A rehashed exploit kit masquerading as Blackhole 2.0 has appeared, but with the intention of tricking cyber criminals into visiting the page hosting the fake exploit, rather than as a genuine malware kit.
The fake version of Blackhole 2.0 was discovered by security firm Symantec, who at first thought a dangerous new toolkit was being offered, before a closer inspection revealed something different.
"Naturally, we started investigating and soon discovered that something about the website was not right," wrote Symantec's Lionel Payet on the Symantec blog.
"The main content section of both pages are the same. However, at the top of the 'new' version there is a light blue table containing some Russian text in the area where the Blackhole menu should be."
Payet cited disparities in the file names of the exploit kit as further proof that the product is a fake, clarifying that it likely has nothing to do with the real team behind Blackhole.
"The people behind this page do not have version 2.0, they more than likely have nothing to do with Blackhole and are only trying to advertise their services by exploiting a well-known name to gain attention," he said.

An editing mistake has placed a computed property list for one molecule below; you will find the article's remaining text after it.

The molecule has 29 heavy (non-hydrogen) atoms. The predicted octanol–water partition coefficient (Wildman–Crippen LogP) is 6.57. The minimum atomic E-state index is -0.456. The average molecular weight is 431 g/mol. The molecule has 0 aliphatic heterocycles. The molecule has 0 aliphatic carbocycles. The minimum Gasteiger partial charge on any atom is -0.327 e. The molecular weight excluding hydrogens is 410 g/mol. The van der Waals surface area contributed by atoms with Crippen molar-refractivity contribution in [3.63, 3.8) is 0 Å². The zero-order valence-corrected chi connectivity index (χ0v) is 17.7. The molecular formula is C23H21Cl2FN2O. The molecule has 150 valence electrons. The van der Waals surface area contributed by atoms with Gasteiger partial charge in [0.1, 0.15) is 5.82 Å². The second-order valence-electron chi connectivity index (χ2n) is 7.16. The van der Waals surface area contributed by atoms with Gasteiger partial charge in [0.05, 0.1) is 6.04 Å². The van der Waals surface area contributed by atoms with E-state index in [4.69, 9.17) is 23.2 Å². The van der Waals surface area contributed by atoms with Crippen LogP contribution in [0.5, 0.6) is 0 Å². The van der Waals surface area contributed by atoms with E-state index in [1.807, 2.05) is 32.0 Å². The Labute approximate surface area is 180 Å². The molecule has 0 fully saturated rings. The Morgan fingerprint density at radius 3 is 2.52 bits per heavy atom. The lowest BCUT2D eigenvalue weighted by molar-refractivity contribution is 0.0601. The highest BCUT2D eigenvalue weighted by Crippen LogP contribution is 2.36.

The scam is reportedly designed to bait criminals looking to download the exploit kit onto its site, thus increasing its advertising revenue.
"It is now clear that this page is merely using the Blackhole 2.0 name as bait in an attempt to lure users into visiting the page and reading the advertisements," wrote Payet.
"This method is not new; spammers often use names of famous people and products or the latest news events to try to lure users into reading their spam emails. However, it is quite unusual to see a popular exploit kit name used in this manner."
Blackhole is an exploit kit commercially available via online black markets. It allows a criminals without strong IT skills to mount automated attacks. It contains setup tools for various pieces of malware.
The kit's author promised they would be releasing a new Blackhole 2.0 version in the near future leading to widespread concerns within the security industry.
Both Microsoft and Finnish security firm F-Secure have listed exploit kits like Blackhole as one of the biggest threats facing the globe.
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